Divorce in Alberta: A Step-by-Step Overview
Divorce is the legal process of ending a marriage. While divorce in Canada is governed by the federal Divorce Act
, as Calgary family lawyer Sean O’Neil
explains, the step-by-step process varies depending on which province you live in. Regardless of province, in order to file for divorce in Canada, you must meet these two criteria:
- you must be legally married; and
- your, or your spouse, must have been a resident of the province where you plan to file for at least one year.
The most common ground for granting a divorce is that you and your spouse must have lived separately for one year. However, you don’t need to be living apart to start divorce proceedings.
If you live in Alberta, the divorce process begins with two key steps:
Filing a Statement of Claim
The first step is to file a Statement of Claim for Divorce with the Court of Queen’s Bench. This document contains details such as
- birthdates and addresses of both spouses
- date of marriage
- birthdates of any children
- terms for child custody, child support, and spousal support
You can complete and file the document yourself, or have a lawyer file it on your behalf. Once you’ve filed the Statement of Claim, you become the plaintiff and your spouse becomes the defendant.
Serving the Statement of Claim on the defendant
The second step is to physically deliver (“serve”) the Statement of Claim to the defendant. The statement must always be delivered by someone other than yourself. This person must also be an adult. If the defendant lives in Alberta, they have 20 days to respond.
Contested or uncontested?
If the defendant doesn’t respond, the divorce is considered uncontested and will proceed according to the terms set out in the Statement of Claim. “Most divorces are uncontested,” says Mr. O’Neil. “Very few end up at trial or even at a contested court application. Most are settled between the parties, whether by a separation agreement or a divorce order.”
To contest a Statement of Claim, a defendant files a defence or counterclaim in response to the Statement of Claim, meaning he or she wishes to dispute the terms. A contested divorce is most likely to arise in situations involving child custody, access to children, division of matrimonial property, and requests for child and spousal support.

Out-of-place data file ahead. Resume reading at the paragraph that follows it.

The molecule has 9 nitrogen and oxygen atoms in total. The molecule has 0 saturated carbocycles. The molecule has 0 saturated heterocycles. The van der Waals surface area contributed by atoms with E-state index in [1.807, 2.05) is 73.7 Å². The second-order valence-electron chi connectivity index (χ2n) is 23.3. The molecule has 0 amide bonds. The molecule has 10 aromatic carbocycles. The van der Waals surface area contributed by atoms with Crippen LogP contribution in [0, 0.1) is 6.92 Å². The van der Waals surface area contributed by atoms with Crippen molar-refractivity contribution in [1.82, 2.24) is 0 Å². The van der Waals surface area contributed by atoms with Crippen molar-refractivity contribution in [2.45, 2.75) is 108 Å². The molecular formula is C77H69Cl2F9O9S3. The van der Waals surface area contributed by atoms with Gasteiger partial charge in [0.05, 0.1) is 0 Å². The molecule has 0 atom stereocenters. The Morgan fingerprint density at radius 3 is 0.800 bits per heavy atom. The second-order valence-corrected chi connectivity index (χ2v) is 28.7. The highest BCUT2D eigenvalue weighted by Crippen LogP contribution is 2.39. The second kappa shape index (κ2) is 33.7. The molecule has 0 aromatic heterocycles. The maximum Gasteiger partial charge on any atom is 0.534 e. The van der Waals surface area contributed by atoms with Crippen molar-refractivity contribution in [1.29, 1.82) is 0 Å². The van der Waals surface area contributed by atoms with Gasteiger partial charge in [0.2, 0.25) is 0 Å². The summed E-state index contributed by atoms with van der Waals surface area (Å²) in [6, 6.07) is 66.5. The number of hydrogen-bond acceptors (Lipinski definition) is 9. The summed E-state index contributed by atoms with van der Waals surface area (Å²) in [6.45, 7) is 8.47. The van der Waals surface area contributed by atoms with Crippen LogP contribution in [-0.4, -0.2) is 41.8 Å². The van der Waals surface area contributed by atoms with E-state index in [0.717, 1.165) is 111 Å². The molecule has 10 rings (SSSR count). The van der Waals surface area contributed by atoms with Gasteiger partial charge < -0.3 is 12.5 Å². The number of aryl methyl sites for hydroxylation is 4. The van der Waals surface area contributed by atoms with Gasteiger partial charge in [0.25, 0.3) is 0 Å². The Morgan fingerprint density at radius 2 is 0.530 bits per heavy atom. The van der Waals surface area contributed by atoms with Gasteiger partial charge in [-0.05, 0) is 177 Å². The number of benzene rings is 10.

Uncontested: Next steps
Provided you and your spouse have been separated for at least one year, on the twenty-first day, you can file a Request for Divorce, Affidavit of Applicant, and a proposed Divorce Judgment. These documents must be filed with a clerk at the Court of Queen’s Bench, together with your marriage certificate. Your documents will be viewed by a Justice, who will sign the Divorce Judgment once he or she is satisfied with the evidence presented. A copy will be mailed to you by the clerk, and another copy will be mailed to the defendant.
The Divorce Judgment becomes final 31 days after it has been signed. You can then request a Certificate of Divorce, which is the final document in a divorce action. The Certificate proves that you are no longer married.
Contested: Next steps
Once a divorce is contested, both sides may wish to retain legal counsel to begin negotiations. At this stage, financial information must be exchanged in order to settle issues of support, custody, property, and division of any debts. Negotiations can be carried out through lawyers, mediation, or the courts. Your lawyer may recommend mediation if you and your spouse agree on most issues. Court is a last resort, generally pursued only when one side refuses to co-operate.
In Alberta, the Provincial Court, Family Division has the power to deal with custody, access, and spousal and child support matters. The Court of Queen’s Bench deals with these same matters, as well as issues of property division and divorce. The Provincial Court follows a more informal procedure, thus it is possible for disputes to be resolved more quickly and informally than in the Court of Queen’s Bench.
Will I have to appear in court?
“Because both courts have streamlined the process, most cases don’t need to go to court,” notes Mr. O’Neil. “In fact, the majority of Alberta divorces end up being ‘desk divorces.’ Lawyers submit documents to the court and negotiations continue until a settlement is reached. A Justice then approves the settlement. A trial—with both sides appearing in a front of a Justice—happens only when all other avenues have been exhausted.”
Filing for divorce on your own, without legal representation, is possible but may become a frustrating experience. If you anticipate that your divorce will be contested, the best first step to take is to meet with a family lawyer. He or she will advise you of your rights and obligations, based on your specific circumstances. The goal of a family lawyer is to ensure that you reach a better settlement than you could on your own. This includes after legal expenses have been paid.
is a Calgary barrister and solicitor focusing on family law, adoption law; child custody, child support, divorce, and visitation rights. He can be contacted at 403-910-0401 or www.oneillaw.ca for more information.
Elizabeth Cockle writes and edits for professional services firms and B2B companies. She cuts through the clutter of legalese, financialese, and corporatese to create marketing copy that speaks to clients in language they understand. She can be reached at 416-466-8171 or www.ecwriting.com.